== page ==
I'm talking about people with conditions like schizophrenia, not situational depression.
  12. Jonathan Whatley

    Jonathan Whatley Well-Known Member

    Some of this depends on what definition or type of homelessness we use. Marginally housed people who are sometimes counted as homeless, sometimes not will include those competent people finding a way when the way is sleeping in irregular circumstances at work, in a vehicle, etc.

    By definition, "the ones that stay on the streets year after year" might exclude people who stay in a homeless shelter as long as possible. They're competent to deal with the (often difficult, I hear) rules and interpersonal dynamics of the shelter, and they're not street-sleeping-homeless at that time, but they're certainly homeless.
    Last edited: Sep 4, 2023
    Rachel83az likes this.
  13. nosborne48

    nosborne48 Well-Known Member

    Yes, they're difficult and often violent. That's what makes housing them so difficult. Methamphetamine does that and homeless encampments are stuffed with it. Don't believe me? Go count discarded syringes. Go watch the buys and shootings up. Seattle had an actual meth lab explode recently in one of their tent cities. To make things even worse meth makers are now adding fentynal to their products in order to make the drugs even more addictive.

    And lethal.

    It's a commonplace that alcohol does more harm than meth. In the aggregate that's probably true but on an individual basis there's no comparison. Meth is far worse.
  14. Rachel83az

    Rachel83az Well-Known Member

    And? Same thing applies. If you're working 3 jobs just to get by, you're going to have a hard time getting to a doctor or a pharmacy to get your medication needs met. Then things start slipping. All of a sudden, you're doing something like talking to yourself on the street in your underpants because you have no home and absolutely can't go to the doctor even if you wanted to in this state of mind.

    One of the most insidious things about mental illness is that it tricks people into thinking "I'm doing so well; it won't matter if I skip my medication for a day or two until I can XYZ". But then that day turns into two, then a week, then a month... and so on.

    And then you start drinking or turn to hardcore drugs because you don't have any other options while on the street.

    Meanwhile, if they'd had housing/money/health options in the first place, there's a good chance that they wouldn't have "gone crazy" because their existing mental illness would still be well-managed. Or at least managed well enough for them to live a decent life.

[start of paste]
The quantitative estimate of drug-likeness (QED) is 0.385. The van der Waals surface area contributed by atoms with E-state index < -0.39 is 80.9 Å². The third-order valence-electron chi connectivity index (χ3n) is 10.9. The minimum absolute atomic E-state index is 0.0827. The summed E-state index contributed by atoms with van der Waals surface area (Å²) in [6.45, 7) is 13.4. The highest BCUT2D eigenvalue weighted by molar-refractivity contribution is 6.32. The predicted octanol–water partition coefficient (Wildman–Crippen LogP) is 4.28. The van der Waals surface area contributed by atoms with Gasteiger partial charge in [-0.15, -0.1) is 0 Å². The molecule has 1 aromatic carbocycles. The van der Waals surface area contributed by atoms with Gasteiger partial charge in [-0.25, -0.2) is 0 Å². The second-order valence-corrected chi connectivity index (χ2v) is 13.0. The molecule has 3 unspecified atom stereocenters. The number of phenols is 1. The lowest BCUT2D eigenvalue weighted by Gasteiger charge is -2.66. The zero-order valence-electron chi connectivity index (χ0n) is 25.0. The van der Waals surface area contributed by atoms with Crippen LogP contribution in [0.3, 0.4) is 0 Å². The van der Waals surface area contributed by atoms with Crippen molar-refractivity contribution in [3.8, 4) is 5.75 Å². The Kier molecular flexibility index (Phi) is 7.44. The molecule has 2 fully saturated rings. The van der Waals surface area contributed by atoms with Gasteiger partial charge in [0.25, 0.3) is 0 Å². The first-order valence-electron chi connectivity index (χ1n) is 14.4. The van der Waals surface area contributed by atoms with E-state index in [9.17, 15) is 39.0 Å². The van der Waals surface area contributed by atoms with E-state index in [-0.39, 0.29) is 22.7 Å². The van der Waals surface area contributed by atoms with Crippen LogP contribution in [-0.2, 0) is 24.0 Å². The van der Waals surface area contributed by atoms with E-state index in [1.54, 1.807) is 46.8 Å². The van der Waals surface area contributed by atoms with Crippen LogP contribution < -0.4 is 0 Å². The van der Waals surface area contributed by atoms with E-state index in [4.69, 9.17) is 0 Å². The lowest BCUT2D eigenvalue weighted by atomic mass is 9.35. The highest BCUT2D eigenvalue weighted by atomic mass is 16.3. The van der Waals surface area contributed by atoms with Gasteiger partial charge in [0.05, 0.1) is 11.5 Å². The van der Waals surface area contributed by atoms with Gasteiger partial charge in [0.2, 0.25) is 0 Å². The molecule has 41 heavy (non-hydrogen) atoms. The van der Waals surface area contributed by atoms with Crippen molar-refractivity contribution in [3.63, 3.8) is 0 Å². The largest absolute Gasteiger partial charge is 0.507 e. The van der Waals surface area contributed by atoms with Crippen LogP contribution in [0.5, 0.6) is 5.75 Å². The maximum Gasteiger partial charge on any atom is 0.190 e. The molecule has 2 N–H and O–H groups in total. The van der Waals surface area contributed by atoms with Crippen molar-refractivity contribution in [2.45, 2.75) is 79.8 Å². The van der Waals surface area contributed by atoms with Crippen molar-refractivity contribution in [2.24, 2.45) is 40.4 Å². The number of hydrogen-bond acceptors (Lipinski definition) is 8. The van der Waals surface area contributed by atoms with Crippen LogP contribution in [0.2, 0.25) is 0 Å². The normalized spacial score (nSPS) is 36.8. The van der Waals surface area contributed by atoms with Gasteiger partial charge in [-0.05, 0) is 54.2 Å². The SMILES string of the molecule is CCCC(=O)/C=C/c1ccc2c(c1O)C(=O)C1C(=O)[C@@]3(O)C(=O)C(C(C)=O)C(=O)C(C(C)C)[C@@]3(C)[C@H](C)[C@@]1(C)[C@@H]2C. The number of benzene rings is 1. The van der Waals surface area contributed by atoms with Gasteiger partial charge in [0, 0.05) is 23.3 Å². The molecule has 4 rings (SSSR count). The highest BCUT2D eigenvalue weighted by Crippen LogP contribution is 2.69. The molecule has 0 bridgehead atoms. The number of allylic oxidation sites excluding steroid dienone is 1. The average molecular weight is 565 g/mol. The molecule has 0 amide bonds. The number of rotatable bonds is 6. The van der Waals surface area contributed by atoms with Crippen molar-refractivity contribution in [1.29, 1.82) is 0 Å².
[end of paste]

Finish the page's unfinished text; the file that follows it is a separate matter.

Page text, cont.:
15. Rachel83az

    Rachel83az Well-Known Member

    Indeed. With some shelters, it works out that you're literally not allowed to have a job that pays a living wage. You have to be lined up and back at the shelter by as early as 4pm or you lose your spot. 6 or 7pm and they lock the shelter doors for the night. Add in that, in many places, these shelters are out of the way and nowhere near any places of decent employment, you might be lucky if you can work 20 or 30 hours a week. Especially if you have kids. If you find a job that wants you to work the night shift, too bad. Now you have nowhere to sleep because the shelter is closed between 8am and 4pm.

    If you somehow manage to find a job that will work for this, you might be limited to something like having less than $500 in cash or bank accounts to be allowed to stay there. Whatever the limit is, it's usually nowhere near enough to put a deposit down on an apartment anywhere. So you wind up stuck at the shelter indefinitely, unless you somehow catch a lucky break and a friend or relative allows you to crash on their couch temporarily.
    Jonathan Whatley likes this.
  16. nosborne48

    nosborne48 Well-Known Member

    The problem with meth is that we have pretty extensive medical treatments for alcohol and opiate abuse. For meth there's nothing but talk therapy. Just nothing. And the way meth works is singularly vicious. The new user experiences extremely pleasant long lasting highs (that over time become less and less pleasant and less and less high) and at the same time he loses the physiological ability to derive any pleasure sensation from the usual nice things in life. Deprived of meth, the user's life becomes an empty, unremitting grind. It can take months to years for normal pleasure to return.
  17. nosborne48

    nosborne48 Well-Known Member

    The meth user's life is dedicated to one thing only, getting more methamphetamine. And that's how they die.